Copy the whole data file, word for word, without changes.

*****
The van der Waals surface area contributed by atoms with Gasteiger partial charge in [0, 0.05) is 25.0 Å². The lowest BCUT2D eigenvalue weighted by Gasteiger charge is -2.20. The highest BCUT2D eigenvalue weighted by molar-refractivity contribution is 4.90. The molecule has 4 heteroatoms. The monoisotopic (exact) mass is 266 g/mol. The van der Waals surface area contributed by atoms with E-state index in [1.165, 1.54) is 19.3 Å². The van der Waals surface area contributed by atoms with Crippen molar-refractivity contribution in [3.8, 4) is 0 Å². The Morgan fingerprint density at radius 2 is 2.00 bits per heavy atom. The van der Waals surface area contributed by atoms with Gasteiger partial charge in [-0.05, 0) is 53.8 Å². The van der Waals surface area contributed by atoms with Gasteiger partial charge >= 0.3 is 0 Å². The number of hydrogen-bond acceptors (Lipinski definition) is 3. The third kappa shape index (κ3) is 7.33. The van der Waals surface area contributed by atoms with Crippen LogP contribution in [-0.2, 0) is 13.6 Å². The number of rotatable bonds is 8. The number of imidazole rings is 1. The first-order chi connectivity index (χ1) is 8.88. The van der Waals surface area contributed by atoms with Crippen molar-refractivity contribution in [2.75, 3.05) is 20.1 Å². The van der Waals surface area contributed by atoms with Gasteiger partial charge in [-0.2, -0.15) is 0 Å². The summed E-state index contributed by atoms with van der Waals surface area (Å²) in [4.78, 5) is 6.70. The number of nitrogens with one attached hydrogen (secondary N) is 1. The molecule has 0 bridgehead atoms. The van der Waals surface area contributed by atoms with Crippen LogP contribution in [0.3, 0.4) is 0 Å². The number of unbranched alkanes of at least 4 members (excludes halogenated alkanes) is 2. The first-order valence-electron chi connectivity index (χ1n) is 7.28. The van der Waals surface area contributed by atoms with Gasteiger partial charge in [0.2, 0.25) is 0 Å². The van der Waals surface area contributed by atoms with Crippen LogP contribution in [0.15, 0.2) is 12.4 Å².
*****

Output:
The van der Waals surface area contributed by atoms with Gasteiger partial charge in [0, 0.05) is 25.0 Å². The lowest BCUT2D eigenvalue weighted by Gasteiger charge is -2.20. The highest BCUT2D eigenvalue weighted by molar-refractivity contribution is 4.90. The molecule has 4 heteroatoms. The monoisotopic (exact) mass is 266 g/mol. The van der Waals surface area contributed by atoms with E-state index in [1.165, 1.54) is 19.3 Å². The van der Waals surface area contributed by atoms with Crippen molar-refractivity contribution in [3.8, 4) is 0 Å². The Morgan fingerprint density at radius 2 is 2.00 bits per heavy atom. The van der Waals surface area contributed by atoms with Gasteiger partial charge in [-0.05, 0) is 53.8 Å². The van der Waals surface area contributed by atoms with Gasteiger partial charge >= 0.3 is 0 Å². The number of hydrogen-bond acceptors (Lipinski definition) is 3. The third kappa shape index (κ3) is 7.33. The van der Waals surface area contributed by atoms with Crippen LogP contribution in [-0.2, 0) is 13.6 Å². The number of rotatable bonds is 8. The number of imidazole rings is 1. The first-order chi connectivity index (χ1) is 8.88. The van der Waals surface area contributed by atoms with Crippen molar-refractivity contribution in [2.75, 3.05) is 20.1 Å². The van der Waals surface area contributed by atoms with Gasteiger partial charge in [-0.2, -0.15) is 0 Å². The summed E-state index contributed by atoms with van der Waals surface area (Å²) in [4.78, 5) is 6.70. The number of nitrogens with one attached hydrogen (secondary N) is 1. The molecule has 0 bridgehead atoms. The van der Waals surface area contributed by atoms with Crippen LogP contribution in [0.3, 0.4) is 0 Å². The number of unbranched alkanes of at least 4 members (excludes halogenated alkanes) is 2. The first-order valence-electron chi connectivity index (χ1n) is 7.28. The van der Waals surface area contributed by atoms with Gasteiger partial charge in [0.2, 0.25) is 0 Å². The van der Waals surface area contributed by atoms with Crippen LogP contribution in [0.15, 0.2) is 12.4 Å².